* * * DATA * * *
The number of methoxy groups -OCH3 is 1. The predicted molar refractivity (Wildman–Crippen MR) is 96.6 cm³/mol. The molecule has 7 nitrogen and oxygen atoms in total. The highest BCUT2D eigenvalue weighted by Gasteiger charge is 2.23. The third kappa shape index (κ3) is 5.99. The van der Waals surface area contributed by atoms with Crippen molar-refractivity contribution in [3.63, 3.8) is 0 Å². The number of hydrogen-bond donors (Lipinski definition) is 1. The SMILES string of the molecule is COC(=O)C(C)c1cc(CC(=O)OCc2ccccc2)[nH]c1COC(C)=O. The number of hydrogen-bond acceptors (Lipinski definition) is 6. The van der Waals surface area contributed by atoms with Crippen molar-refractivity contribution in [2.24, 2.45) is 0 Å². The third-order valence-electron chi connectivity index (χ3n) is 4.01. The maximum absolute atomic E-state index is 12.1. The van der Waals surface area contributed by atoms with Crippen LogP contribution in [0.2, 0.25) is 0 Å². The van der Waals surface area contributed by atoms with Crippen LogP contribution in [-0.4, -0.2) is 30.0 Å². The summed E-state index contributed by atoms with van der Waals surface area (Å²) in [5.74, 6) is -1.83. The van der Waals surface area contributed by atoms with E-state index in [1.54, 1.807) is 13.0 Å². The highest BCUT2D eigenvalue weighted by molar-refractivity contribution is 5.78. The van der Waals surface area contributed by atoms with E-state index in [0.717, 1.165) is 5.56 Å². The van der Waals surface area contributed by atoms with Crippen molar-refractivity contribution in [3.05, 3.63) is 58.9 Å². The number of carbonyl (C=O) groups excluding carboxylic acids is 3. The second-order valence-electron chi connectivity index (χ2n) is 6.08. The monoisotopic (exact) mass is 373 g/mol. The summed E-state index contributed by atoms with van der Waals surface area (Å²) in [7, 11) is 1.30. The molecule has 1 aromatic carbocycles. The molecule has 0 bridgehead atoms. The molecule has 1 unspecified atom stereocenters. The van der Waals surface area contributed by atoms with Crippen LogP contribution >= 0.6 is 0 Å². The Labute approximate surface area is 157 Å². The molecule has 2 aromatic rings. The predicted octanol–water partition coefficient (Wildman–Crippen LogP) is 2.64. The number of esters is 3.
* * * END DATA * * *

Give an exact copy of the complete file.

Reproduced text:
The number of methoxy groups -OCH3 is 1. The predicted molar refractivity (Wildman–Crippen MR) is 96.6 cm³/mol. The molecule has 7 nitrogen and oxygen atoms in total. The highest BCUT2D eigenvalue weighted by Gasteiger charge is 2.23. The third kappa shape index (κ3) is 5.99. The van der Waals surface area contributed by atoms with Crippen molar-refractivity contribution in [3.63, 3.8) is 0 Å². The number of hydrogen-bond donors (Lipinski definition) is 1. The SMILES string of the molecule is COC(=O)C(C)c1cc(CC(=O)OCc2ccccc2)[nH]c1COC(C)=O. The number of hydrogen-bond acceptors (Lipinski definition) is 6. The van der Waals surface area contributed by atoms with Crippen molar-refractivity contribution in [2.24, 2.45) is 0 Å². The third-order valence-electron chi connectivity index (χ3n) is 4.01. The maximum absolute atomic E-state index is 12.1. The van der Waals surface area contributed by atoms with Crippen LogP contribution in [0.2, 0.25) is 0 Å². The van der Waals surface area contributed by atoms with Crippen LogP contribution in [-0.4, -0.2) is 30.0 Å². The summed E-state index contributed by atoms with van der Waals surface area (Å²) in [5.74, 6) is -1.83. The van der Waals surface area contributed by atoms with E-state index in [1.54, 1.807) is 13.0 Å². The highest BCUT2D eigenvalue weighted by molar-refractivity contribution is 5.78. The van der Waals surface area contributed by atoms with E-state index in [0.717, 1.165) is 5.56 Å². The van der Waals surface area contributed by atoms with Crippen molar-refractivity contribution in [3.05, 3.63) is 58.9 Å². The number of carbonyl (C=O) groups excluding carboxylic acids is 3. The second-order valence-electron chi connectivity index (χ2n) is 6.08. The monoisotopic (exact) mass is 373 g/mol. The summed E-state index contributed by atoms with van der Waals surface area (Å²) in [7, 11) is 1.30. The molecule has 1 aromatic carbocycles. The molecule has 0 bridgehead atoms. The molecule has 1 unspecified atom stereocenters. The van der Waals surface area contributed by atoms with Crippen LogP contribution >= 0.6 is 0 Å². The Labute approximate surface area is 157 Å². The molecule has 2 aromatic rings. The predicted octanol–water partition coefficient (Wildman–Crippen LogP) is 2.64. The number of esters is 3.